Healthy Weight Week: January 17-23, 2022
It’s time to stop struggling to reach some unrealistic “magic number” that’s stuck in your head. And it’s a good idea not to fixate on what you weighed back in high school. Instead, focus on determining and achieving your own healthy weight — the one that’s best for you right now.
Your healthy weight is defined as the weight that can be “comfortably maintained with normal healthy eating and regular physical activity, without medical problems.”
Synchronous Health Specialist Lisa Harley, LMFT, says, “Being at a healthy weight varies from person to person. We have often developed the idea of a healthy weight from our family of origin, social influences and societal influences. As we get older, we sometimes struggle with what this means to us personally.”
Lisa adds that it’s all about achieving a healthy lifestyle and working to be our best version of ourselves. We can do that through our choices, lifestyle changes and conscious living.
Health and weight by the numbers
In 2016, 1.9 billion adults worldwide were overweight, with 650 million being obese.
Worldwide obesity has nearly tripled since 1975.
Global eating disorder prevalence increased from 3.4% to 7.8% between 2000 and 2018.
70 million people internationally live with eating disorders.
The connection between physical and emotional well-being
Anyone who has tried to lose weight — or gain, in some cases — knows there’s a strong, unavoidable connection between physical and emotional well-being. If it were as simple as following a specific diet or exercise routine, it would be easy for everyone to reach a healthy weight. But we all know it’s usually more complicated than that. One challenging day at work might find you reaching for unhealthy comfort foods (ice cream, anyone?).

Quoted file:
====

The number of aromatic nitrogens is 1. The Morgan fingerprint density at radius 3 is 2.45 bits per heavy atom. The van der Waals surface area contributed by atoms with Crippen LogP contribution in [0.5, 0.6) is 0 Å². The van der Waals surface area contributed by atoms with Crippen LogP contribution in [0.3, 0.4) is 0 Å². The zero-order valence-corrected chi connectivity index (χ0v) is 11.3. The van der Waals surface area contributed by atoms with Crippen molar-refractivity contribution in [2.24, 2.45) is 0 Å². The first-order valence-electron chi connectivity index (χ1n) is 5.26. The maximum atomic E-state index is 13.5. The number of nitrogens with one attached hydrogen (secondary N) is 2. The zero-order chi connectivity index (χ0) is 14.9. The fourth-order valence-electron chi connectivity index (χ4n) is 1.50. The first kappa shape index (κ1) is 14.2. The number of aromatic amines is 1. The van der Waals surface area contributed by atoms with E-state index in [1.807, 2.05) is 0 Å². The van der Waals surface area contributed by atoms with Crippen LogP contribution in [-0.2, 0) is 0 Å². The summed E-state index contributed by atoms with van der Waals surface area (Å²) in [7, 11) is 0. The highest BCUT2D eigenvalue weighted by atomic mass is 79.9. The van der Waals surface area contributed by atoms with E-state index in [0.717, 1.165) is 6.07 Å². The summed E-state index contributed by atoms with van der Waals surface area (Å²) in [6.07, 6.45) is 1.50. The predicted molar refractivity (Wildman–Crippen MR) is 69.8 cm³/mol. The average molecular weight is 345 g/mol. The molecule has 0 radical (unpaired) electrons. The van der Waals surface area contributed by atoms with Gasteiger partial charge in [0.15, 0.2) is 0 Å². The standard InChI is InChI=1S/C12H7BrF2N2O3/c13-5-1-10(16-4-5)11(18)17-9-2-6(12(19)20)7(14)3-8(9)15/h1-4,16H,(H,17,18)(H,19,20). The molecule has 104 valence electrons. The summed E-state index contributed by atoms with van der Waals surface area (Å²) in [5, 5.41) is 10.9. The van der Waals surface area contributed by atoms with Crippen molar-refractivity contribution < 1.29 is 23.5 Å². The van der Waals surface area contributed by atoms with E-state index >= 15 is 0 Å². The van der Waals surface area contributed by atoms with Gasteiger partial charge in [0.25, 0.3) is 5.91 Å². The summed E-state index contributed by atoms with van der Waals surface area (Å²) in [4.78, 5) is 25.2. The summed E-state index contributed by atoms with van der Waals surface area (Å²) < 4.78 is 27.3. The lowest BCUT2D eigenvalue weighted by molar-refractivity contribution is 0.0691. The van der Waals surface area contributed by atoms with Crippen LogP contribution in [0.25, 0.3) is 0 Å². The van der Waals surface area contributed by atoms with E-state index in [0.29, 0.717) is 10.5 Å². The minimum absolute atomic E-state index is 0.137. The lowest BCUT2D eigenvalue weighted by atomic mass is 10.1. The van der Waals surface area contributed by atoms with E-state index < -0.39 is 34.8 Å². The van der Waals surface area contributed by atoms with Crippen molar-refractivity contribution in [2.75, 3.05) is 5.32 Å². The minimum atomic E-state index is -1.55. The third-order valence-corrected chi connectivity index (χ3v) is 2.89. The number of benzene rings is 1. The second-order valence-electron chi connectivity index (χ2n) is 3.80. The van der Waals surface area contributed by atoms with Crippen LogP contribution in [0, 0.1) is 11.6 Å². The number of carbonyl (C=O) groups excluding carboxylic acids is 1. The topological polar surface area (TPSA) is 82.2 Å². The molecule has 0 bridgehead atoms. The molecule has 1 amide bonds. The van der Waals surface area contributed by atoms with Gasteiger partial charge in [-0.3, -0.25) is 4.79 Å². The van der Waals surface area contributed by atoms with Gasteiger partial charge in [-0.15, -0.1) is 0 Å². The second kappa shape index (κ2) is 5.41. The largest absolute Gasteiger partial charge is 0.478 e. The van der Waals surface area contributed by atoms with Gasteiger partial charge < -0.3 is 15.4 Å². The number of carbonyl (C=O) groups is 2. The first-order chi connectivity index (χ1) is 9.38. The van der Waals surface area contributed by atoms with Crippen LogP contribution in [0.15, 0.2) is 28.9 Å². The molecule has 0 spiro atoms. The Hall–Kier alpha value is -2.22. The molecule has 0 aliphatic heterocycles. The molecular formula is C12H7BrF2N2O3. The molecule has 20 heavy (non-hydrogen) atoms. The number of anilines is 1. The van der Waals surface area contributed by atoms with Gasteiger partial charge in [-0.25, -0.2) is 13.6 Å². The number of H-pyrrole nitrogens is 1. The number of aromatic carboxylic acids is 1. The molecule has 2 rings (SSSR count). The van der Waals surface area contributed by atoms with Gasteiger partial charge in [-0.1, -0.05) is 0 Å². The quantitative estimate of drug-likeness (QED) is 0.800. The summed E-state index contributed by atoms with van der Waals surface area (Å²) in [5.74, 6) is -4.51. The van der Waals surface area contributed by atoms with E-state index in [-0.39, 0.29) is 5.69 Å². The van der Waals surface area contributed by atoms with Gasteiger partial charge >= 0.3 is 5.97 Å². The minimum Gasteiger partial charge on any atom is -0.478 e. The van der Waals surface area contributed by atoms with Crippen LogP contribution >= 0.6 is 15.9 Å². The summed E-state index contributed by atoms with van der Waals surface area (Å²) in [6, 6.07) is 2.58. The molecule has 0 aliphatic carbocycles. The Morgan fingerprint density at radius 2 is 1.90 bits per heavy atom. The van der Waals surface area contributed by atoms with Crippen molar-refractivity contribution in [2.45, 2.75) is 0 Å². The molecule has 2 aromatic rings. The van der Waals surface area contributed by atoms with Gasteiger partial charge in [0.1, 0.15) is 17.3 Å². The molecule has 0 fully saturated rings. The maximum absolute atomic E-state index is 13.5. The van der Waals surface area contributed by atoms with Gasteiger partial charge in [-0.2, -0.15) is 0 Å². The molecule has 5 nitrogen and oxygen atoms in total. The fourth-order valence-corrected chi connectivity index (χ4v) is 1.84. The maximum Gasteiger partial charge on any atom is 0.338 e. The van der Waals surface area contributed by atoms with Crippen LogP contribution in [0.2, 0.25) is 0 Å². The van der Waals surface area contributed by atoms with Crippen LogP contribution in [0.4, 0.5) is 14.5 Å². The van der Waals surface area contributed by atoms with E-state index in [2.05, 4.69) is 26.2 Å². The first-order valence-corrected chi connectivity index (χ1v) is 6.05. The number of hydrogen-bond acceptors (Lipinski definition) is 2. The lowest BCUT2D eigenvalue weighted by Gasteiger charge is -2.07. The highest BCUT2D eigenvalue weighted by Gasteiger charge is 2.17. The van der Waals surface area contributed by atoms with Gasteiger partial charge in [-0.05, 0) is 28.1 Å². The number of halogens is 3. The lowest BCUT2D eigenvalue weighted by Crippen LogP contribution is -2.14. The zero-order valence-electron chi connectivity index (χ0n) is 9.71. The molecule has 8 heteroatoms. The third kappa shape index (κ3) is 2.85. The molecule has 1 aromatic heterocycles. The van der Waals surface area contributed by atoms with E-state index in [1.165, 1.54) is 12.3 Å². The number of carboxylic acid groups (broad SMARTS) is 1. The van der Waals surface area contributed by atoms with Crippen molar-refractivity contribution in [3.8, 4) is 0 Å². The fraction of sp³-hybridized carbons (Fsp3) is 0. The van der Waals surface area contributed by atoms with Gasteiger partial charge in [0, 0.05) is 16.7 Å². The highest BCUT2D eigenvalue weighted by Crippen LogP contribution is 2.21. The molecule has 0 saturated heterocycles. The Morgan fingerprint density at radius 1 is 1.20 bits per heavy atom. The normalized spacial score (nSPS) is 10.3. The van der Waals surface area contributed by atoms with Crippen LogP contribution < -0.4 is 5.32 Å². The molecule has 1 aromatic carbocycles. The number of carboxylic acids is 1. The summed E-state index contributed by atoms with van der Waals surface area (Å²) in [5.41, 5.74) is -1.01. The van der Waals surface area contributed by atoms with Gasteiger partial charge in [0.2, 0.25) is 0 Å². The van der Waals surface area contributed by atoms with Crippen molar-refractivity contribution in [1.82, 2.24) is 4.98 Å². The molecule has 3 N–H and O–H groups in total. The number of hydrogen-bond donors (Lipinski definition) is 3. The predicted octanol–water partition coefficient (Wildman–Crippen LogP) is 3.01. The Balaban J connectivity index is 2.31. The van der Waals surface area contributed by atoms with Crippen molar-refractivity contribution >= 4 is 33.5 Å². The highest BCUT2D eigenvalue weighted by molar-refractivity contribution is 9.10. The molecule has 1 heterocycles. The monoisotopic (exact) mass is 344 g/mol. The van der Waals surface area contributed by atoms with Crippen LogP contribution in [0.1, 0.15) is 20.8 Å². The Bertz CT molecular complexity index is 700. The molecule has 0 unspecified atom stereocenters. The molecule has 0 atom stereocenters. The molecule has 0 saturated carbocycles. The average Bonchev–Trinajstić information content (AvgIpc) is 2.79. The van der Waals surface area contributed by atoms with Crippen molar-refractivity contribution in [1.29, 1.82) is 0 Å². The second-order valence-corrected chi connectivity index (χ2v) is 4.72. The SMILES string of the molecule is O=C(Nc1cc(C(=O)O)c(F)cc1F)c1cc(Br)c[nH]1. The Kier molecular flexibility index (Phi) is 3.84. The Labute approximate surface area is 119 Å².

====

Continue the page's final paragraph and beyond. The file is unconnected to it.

On the flip side, we experience better results when we feel more empowered about our relationship with food and exercise. Here are some things you can do to get to your healthy weight:
Be mindful of what you eat. It might sound cliché, but it’s true: Eat three healthy, proportionate meals daily, plus one or two planned healthy snacks, only eating when you’re hungry.
Be mindful of what you drink. Drink at least six to eight cups of water or other low to no-calorie fluids throughout the day. But avoid diet sodas. Research shows they can actually increase food cravings.
Move. Exercise at least 4-5 times each week, including movements you enjoy, like gardening, walking, hiking, bowling, martial arts, canoeing or swimming.
Reach out. If you could use some additional support to set and maintain healthy weight goals (or you’d just like to talk with someone in general), our team is ready to help. To learn more and connect with a specialist, visit: sync.health/mnps or call 615-258-6654 to register.
Sources: Sources: World Health Organization; The American Journal of Clinical Nutrition, 2019; National Eating Disorders Association; NPR.org